But your involvement with Dartmouth only scratches the surface. From civic and church activities, to chairing local boards, to hosting for 10 years a public radio jazz program in Alaska, you have made an indelible impact wherever you go. And through your faith and mission work, you’ve respected the dignity of every human being while serving others in need. 

For your lifelong pursuit of adventure; for your 50 years of deep involvement and commitment to our Dartmouth family; for a life lived in service of others; Dartmouth is proud to award you the honorary degree of Doctor of Humane Letters.


John Urschel

JOHN URSCHEL — as a brilliant mathematician, athlete, professor, and leader, you remind us that we all have the potential to excel in whatever our field, or fields, of our choosing.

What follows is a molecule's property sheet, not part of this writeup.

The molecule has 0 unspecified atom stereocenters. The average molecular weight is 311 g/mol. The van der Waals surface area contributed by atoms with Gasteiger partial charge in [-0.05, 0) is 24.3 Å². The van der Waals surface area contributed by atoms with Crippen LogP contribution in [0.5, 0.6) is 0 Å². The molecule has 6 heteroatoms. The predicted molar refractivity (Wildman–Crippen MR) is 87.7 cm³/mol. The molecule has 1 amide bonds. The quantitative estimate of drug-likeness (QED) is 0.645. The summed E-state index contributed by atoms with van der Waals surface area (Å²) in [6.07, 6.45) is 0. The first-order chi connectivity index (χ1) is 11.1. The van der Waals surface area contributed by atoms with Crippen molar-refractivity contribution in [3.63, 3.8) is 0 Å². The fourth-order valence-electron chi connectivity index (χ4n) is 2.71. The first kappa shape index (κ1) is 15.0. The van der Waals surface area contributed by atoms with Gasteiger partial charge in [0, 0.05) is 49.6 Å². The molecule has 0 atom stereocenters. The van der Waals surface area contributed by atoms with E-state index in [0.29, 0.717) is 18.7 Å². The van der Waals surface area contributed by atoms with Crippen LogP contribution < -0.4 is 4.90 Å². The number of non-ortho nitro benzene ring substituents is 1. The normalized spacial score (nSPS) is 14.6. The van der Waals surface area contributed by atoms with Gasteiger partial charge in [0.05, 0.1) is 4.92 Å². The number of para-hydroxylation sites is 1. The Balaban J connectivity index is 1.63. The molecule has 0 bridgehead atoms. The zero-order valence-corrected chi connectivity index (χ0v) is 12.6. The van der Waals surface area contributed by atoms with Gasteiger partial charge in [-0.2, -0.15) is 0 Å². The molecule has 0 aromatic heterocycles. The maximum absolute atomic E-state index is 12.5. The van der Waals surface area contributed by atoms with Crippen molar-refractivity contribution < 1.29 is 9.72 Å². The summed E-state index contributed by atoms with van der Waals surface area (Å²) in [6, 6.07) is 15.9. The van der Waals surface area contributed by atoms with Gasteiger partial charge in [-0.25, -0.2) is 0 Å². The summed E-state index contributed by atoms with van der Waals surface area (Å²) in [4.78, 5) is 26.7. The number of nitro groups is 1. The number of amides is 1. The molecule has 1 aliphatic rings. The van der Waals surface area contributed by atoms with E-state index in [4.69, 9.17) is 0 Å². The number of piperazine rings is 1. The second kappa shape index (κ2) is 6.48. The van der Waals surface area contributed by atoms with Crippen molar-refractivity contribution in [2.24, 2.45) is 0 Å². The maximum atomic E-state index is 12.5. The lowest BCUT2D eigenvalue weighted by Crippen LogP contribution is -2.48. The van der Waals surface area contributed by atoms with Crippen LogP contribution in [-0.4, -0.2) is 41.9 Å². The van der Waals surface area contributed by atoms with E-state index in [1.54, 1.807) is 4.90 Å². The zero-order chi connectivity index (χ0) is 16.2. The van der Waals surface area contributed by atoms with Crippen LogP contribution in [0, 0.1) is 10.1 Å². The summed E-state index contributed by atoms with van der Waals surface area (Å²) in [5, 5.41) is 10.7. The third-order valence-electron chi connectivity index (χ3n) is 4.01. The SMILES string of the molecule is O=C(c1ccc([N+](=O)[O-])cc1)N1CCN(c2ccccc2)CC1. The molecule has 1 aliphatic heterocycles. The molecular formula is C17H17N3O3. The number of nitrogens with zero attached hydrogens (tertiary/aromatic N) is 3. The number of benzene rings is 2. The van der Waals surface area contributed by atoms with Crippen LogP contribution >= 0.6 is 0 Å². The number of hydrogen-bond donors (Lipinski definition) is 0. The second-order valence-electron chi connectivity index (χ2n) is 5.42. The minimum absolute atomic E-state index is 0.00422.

As an undergraduate football player at Penn State, you excelled, earning All-American honors and a future in the NFL. Yet you were equally brilliant in the classroom. Your academic achievements earned you the William V. Campbell Trophy — also known as the academic Heisman — and set you on a path that would shape your journey long after football.

After the NFL, you returned to pursue doctoral work full-time at MIT. Your thesis work led to the prestigious SIAM DiPrima Prize, and before joining the MIT faculty, you continued your pursuit of knowledge as a member of the Institute for Advanced Study. Through it all, you stayed involved with the game you love — serving a three-year term on the College Football Playoff selection committee.